True North, Magnetic North2021-12-18T17:45:09-05:00

Introduction: Many centuries ago, mariners oriented themselves by the sun’s place or rising and setting, or by the direction of the prevailing winds. This was less than precise, especially on windless or cloudy days. The magnetic compass, perfected slowly over years of experimentation, trial and scientific endeavor, became the sailor’s most common and most reliable direction-indicating aid.

In principle, the magnetic compass remains as simple as it was when it was invented in medieval times. It is a magnet, balanced so it can pivot freely in a horizontal plane. The magnet — as any magnet will, given the opportunity — aligns itself with the earth’s magnetic field. A pointer attached to the magnet will point the way toward the north magnetic pole.

The north magnetic pole is near, but not the same as, the earth’s true north pole, or axis of spin. The magnetic pole wanders somewhat over many years, and is located in far northern Canada.

What to Expect: Students will observe the difference between magnetic and true north. Each student will measure the angle of variation for a town in a different state. This activity should follow an introduction to the globe, latitude, and longitude. Students can then use a globe to find the North Pole and the magnetic north pole. As an introduction to this activity, explain to students that the earth has a magnetic field with a north and south pole. Compasses align with this field from anywhere on the globe. However, the field is oriented to the north and south magnetic poles, which are not in the same location as the central axis of earth’s rotation, the north and south poles.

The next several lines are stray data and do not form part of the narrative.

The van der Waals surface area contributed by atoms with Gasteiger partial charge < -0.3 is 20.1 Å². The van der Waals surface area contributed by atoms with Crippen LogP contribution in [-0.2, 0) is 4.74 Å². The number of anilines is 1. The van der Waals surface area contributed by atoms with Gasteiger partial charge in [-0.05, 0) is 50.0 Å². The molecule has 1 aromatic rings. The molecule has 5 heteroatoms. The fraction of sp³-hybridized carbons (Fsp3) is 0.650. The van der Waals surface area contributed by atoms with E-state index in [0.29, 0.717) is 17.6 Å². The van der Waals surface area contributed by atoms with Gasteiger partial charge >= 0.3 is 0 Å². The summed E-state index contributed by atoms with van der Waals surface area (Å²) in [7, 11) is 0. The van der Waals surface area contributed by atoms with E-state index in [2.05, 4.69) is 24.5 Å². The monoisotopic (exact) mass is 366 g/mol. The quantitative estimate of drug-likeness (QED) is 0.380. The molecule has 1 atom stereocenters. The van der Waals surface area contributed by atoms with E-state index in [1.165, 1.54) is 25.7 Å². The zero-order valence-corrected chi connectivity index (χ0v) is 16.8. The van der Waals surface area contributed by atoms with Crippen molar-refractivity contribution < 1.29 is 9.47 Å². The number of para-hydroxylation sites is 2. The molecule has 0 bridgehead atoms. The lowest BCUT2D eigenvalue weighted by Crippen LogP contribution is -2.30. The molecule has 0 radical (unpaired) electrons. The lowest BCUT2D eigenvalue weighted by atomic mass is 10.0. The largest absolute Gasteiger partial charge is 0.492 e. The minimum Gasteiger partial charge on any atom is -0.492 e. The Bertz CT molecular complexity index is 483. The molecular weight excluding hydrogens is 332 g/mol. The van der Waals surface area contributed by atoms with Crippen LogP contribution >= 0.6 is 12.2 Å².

The resizing and drawing of a large map outdoors is an excellent math/social studies project which should be completed first to provide the outdoor map for this activity.



– Map of North America with latitude, longitude, and magnetic north

– Chalk

– Twine, string, or thin rope

– Large protractor

– World atlas


  1. Have students use map and scale skills to draw a large (5 – 10 m) map North America outdoors on pavement using chalk. Include lines of latitude and longitude to help orient students toward the North Pole.
  2. Mark magnetic north and true north.
  3. Have students stand on different states or places.
  4. Put one student at magnetic north and one at true north.
  5. Have MN and TN students each hold the end of a piece of thin line, twine, or string.
  6. Have each student (one at a time) grab the middle of the line between MN and TN.
  7. Have the students use a large protractor to measure the angle that is formed to determine the magnetic variation at that point.
  8. Have students verify their variation using maps.

Evaluation: These questions can be asked during the activity. Students should record results and hand in the answers:

  1. Where in the U.S. is the variation 0° ?
  2. Where in the U.S. is the variation the most?
  3. What is the difference between an east and west variation?
  4. Give the name and variation for a city in China, Africa, and New Zealand (use the world atlas).
  5. Compare the variation you measured to the one on a map.


  1. Reversals in magnetic polarity have occurred periodically throughout earth’s history. Many of these magnetic reversals are recorded in sequence along mid-ocean ridges, areas of long-term ocean basin expansion. See the Mid Ocean Magnetism activity.
  2. Ask permission to have students use paint to draw a permanent map of North America outdoors. Other students can use it for history, geography, and social studies.

Related Lessons: Mid Ocean Magnetism

Resources: Latitude & Longitude

Source: Rick Butler, SEA Experience 1998.

This project was supported, in part, by the National Science Foundation (Proposals # TEI-8652383, TPE-8955214, and ESI-925324), the Henry L. and Grace Doherty Foundation, the Donner Foundation and the Pew Charitable Trusts. Opinions, findings, conclusions or recommendations expressed are those of the authors and not necessarily of the Foundations.

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